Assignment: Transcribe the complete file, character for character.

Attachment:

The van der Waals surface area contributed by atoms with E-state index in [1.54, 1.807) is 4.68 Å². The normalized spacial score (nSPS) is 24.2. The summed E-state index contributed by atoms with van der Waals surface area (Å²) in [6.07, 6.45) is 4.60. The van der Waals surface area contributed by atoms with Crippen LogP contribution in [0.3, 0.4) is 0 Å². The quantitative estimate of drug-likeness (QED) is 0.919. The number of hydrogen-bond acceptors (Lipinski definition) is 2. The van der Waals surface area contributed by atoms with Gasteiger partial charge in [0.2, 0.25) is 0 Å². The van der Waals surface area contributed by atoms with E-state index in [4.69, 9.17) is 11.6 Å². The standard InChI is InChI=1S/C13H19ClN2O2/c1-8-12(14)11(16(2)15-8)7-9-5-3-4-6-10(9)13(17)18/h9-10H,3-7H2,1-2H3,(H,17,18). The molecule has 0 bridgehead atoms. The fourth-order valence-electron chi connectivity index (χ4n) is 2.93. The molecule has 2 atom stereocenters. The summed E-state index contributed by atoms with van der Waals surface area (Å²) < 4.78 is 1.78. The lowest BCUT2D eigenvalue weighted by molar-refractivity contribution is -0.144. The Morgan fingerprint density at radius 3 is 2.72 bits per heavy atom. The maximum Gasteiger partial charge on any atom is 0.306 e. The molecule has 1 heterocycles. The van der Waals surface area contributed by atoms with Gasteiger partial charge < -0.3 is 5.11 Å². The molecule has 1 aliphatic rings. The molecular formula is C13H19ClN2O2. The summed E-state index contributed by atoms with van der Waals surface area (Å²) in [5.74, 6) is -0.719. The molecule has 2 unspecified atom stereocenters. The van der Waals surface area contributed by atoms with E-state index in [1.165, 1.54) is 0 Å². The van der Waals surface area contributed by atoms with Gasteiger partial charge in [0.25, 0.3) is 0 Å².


The van der Waals surface area contributed by atoms with E-state index in [1.54, 1.807) is 4.68 Å². The normalized spacial score (nSPS) is 24.2. The summed E-state index contributed by atoms with van der Waals surface area (Å²) in [6.07, 6.45) is 4.60. The van der Waals surface area contributed by atoms with Crippen LogP contribution in [0.3, 0.4) is 0 Å². The quantitative estimate of drug-likeness (QED) is 0.919. The number of hydrogen-bond acceptors (Lipinski definition) is 2. The van der Waals surface area contributed by atoms with Gasteiger partial charge in [0.2, 0.25) is 0 Å². The van der Waals surface area contributed by atoms with E-state index in [4.69, 9.17) is 11.6 Å². The standard InChI is InChI=1S/C13H19ClN2O2/c1-8-12(14)11(16(2)15-8)7-9-5-3-4-6-10(9)13(17)18/h9-10H,3-7H2,1-2H3,(H,17,18). The molecule has 0 bridgehead atoms. The fourth-order valence-electron chi connectivity index (χ4n) is 2.93. The molecule has 2 atom stereocenters. The summed E-state index contributed by atoms with van der Waals surface area (Å²) < 4.78 is 1.78. The lowest BCUT2D eigenvalue weighted by molar-refractivity contribution is -0.144. The Morgan fingerprint density at radius 3 is 2.72 bits per heavy atom. The maximum Gasteiger partial charge on any atom is 0.306 e. The molecule has 1 heterocycles. The van der Waals surface area contributed by atoms with Gasteiger partial charge < -0.3 is 5.11 Å². The molecule has 1 aliphatic rings. The molecular formula is C13H19ClN2O2. The summed E-state index contributed by atoms with van der Waals surface area (Å²) in [5.74, 6) is -0.719. The molecule has 2 unspecified atom stereocenters. The van der Waals surface area contributed by atoms with E-state index in [1.165, 1.54) is 0 Å². The van der Waals surface area contributed by atoms with Gasteiger partial charge in [0.25, 0.3) is 0 Å².